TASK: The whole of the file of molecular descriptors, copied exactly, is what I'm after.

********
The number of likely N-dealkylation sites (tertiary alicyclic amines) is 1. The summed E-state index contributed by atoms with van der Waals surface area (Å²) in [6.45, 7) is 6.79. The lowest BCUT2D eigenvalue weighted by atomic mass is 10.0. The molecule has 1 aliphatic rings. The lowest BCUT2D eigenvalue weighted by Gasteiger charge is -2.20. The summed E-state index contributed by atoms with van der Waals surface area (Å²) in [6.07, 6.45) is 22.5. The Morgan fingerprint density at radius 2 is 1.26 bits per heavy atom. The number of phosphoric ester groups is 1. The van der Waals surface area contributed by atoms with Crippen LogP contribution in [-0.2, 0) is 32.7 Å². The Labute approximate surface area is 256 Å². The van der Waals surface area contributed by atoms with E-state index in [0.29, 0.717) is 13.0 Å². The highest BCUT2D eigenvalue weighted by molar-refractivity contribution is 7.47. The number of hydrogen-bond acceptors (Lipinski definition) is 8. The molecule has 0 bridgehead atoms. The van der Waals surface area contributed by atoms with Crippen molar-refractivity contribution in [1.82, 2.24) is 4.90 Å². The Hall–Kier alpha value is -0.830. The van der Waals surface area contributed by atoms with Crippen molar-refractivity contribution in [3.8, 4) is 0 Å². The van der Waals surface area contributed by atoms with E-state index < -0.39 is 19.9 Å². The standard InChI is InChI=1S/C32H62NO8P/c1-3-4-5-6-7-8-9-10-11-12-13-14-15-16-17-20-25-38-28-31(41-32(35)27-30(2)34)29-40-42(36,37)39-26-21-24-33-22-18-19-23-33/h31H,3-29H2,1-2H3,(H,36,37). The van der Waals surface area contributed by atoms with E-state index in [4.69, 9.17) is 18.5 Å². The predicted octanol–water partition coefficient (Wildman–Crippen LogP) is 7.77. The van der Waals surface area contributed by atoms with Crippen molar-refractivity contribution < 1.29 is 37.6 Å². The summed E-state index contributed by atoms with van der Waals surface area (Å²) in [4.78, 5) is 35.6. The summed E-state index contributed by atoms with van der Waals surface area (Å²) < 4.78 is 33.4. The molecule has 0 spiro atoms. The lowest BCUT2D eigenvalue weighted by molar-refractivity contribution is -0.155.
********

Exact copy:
The number of likely N-dealkylation sites (tertiary alicyclic amines) is 1. The summed E-state index contributed by atoms with van der Waals surface area (Å²) in [6.45, 7) is 6.79. The lowest BCUT2D eigenvalue weighted by atomic mass is 10.0. The molecule has 1 aliphatic rings. The lowest BCUT2D eigenvalue weighted by Gasteiger charge is -2.20. The summed E-state index contributed by atoms with van der Waals surface area (Å²) in [6.07, 6.45) is 22.5. The Morgan fingerprint density at radius 2 is 1.26 bits per heavy atom. The number of phosphoric ester groups is 1. The van der Waals surface area contributed by atoms with Crippen LogP contribution in [-0.2, 0) is 32.7 Å². The Labute approximate surface area is 256 Å². The van der Waals surface area contributed by atoms with E-state index in [0.29, 0.717) is 13.0 Å². The highest BCUT2D eigenvalue weighted by molar-refractivity contribution is 7.47. The number of hydrogen-bond acceptors (Lipinski definition) is 8. The molecule has 0 bridgehead atoms. The van der Waals surface area contributed by atoms with Crippen molar-refractivity contribution in [1.82, 2.24) is 4.90 Å². The Hall–Kier alpha value is -0.830. The van der Waals surface area contributed by atoms with Crippen molar-refractivity contribution in [3.8, 4) is 0 Å². The van der Waals surface area contributed by atoms with E-state index < -0.39 is 19.9 Å². The standard InChI is InChI=1S/C32H62NO8P/c1-3-4-5-6-7-8-9-10-11-12-13-14-15-16-17-20-25-38-28-31(41-32(35)27-30(2)34)29-40-42(36,37)39-26-21-24-33-22-18-19-23-33/h31H,3-29H2,1-2H3,(H,36,37). The van der Waals surface area contributed by atoms with E-state index in [4.69, 9.17) is 18.5 Å². The predicted octanol–water partition coefficient (Wildman–Crippen LogP) is 7.77. The van der Waals surface area contributed by atoms with Crippen molar-refractivity contribution < 1.29 is 37.6 Å². The summed E-state index contributed by atoms with van der Waals surface area (Å²) in [4.78, 5) is 35.6. The summed E-state index contributed by atoms with van der Waals surface area (Å²) < 4.78 is 33.4. The molecule has 0 spiro atoms. The lowest BCUT2D eigenvalue weighted by molar-refractivity contribution is -0.155.